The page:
|Specimens showing light coloring (above) and darker pigmentation (below) a few days later|
(Pers.) De (1997)
Royoporus badius or Picipes badius, commonly known as the black-footed polypore or black-leg, is a species of fungus in the family Polyporaceae. It causes a white rot of hardwoods and conifers. The species is found in temperate areas of Asia, Australia, Europe, and North America. It has a dark brown or reddish-brown cap that reaches a diameter of 25 cm (9.8 in), and a stipe that is often completely black or brown at the top and black at the base.
The species was first described in the scientific literature in 1801 by Christian Hendrik Persoon, who named it Boletus badius. American mycologist Lewis David de Schweinitz transferred the species to Polyporus in 1832, and it was known by this name until 1997, when De transferred the species into the genus Royoporus, which he had described the year before. Polyporaceae species that are closely phylogenetically related to R. badius include P. dictyopus, P. melanopus, and P. tubaeformis, which have clamp connections on generative hyphae and a similar ecology. Zmitrovich & Kovalenko proposed the new genus Picipes for this fungus together with P. melanopus and P. tubaeformis and according to Species Fungorum Picipes badius is now the correct current name. 
The specific epithet badius derives from the Latin root badi-, meaning "reddish brown". The common names "black-footed polypore" and "black-leg" refer to its characteristic dark-colored stipe.
The fruit bodies of Royoporus badius tend to be upright, growing solitary or in groups, sometimes with two or more fruit bodies arising from a common stipe. The cap is circular or kidney-shaped, and often lobed or with a wavy edge.
When young, the fruit bodies are convex, then become flat or funnel-shaped in maturity, reaching dimensions of 5–25 cm (2.0–9.8 in) across by 1–4 mm (0.04–0.16 in) thick. The upper cap surface is smooth and glossy, but develops radial wrinkles as it ages. The color of the cap is brown, often darker in the center and lighter-colored at the margins. The under-surface is white or cream-colored, yellowing when old. Pores are round and number 6–8 per mm, with decurrent tubes (running down the length of the stipe). The stipe, attached to the cap either centrally or laterally, is 2–8 cm (0.8–3.1 in) long by 0.5–1.5 cm (0.2–0.6 in) thick, velvety and dark brown to blackish-brown, black and longitudinally wrinkled when old. The fruit bodies are inedible because of their tough texture.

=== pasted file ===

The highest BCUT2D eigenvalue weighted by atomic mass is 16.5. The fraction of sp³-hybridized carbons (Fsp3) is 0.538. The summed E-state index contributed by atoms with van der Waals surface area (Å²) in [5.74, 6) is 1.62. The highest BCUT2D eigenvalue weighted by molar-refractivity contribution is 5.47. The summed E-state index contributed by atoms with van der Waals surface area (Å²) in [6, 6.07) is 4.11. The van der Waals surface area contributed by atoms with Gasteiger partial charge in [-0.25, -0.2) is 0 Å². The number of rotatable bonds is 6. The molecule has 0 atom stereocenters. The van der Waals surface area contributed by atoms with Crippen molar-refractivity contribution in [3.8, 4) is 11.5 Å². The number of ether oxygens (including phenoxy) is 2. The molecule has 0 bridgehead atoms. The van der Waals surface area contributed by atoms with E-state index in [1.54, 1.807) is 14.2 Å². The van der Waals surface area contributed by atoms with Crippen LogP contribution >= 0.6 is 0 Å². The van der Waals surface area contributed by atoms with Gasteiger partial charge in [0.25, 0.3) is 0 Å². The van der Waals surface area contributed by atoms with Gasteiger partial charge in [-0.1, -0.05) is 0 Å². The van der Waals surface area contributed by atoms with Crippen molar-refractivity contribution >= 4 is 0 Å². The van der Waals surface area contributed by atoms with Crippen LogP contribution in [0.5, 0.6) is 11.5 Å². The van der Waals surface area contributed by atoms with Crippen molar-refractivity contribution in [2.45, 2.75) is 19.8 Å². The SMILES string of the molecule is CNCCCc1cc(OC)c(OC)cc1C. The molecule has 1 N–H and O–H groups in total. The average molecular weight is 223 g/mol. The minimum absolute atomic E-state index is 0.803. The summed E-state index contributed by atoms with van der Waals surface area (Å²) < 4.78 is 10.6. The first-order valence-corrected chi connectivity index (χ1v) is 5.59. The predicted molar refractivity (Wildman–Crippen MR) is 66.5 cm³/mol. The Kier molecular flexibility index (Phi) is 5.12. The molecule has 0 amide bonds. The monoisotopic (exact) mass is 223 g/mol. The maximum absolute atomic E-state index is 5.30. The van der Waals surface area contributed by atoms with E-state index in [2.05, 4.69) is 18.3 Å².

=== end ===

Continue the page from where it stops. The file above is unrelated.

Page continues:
The spores are ellipsoid or cylindrical, hyaline (translucent), smooth, and 7.5–9 by 3–5 µm. The basidia (spore-bearing cells) are club-shaped with a narrow base, and have dimensions of 20–30 by 7–9 µm. Like other members of the genus Polyporus, this species has a dimitic hyphal construction, meaning that the hyphae are made of both generative hyphae and skeleto-ligative hyphae, a feature which tends to make the mushroom tissue hard and woody. There are no cystidia in the hymenium. The fungus has been shown to produce asexual spores when grown in pure culture conditions.
Habitat and distribution
Royoporus badius is a saprobic species, and causes white rot. It grows on the standing or fallen trunks and branches of various hardwood genera, including Acer, Aesculus, Alnus, Betula, Castanea, Fagus, Fraxinus, Populus, Prunus, Robinia, Quercus, Salix, Tilia and Ulmus. The fungus grows in temperate regions of Asia, Europe, and North America.
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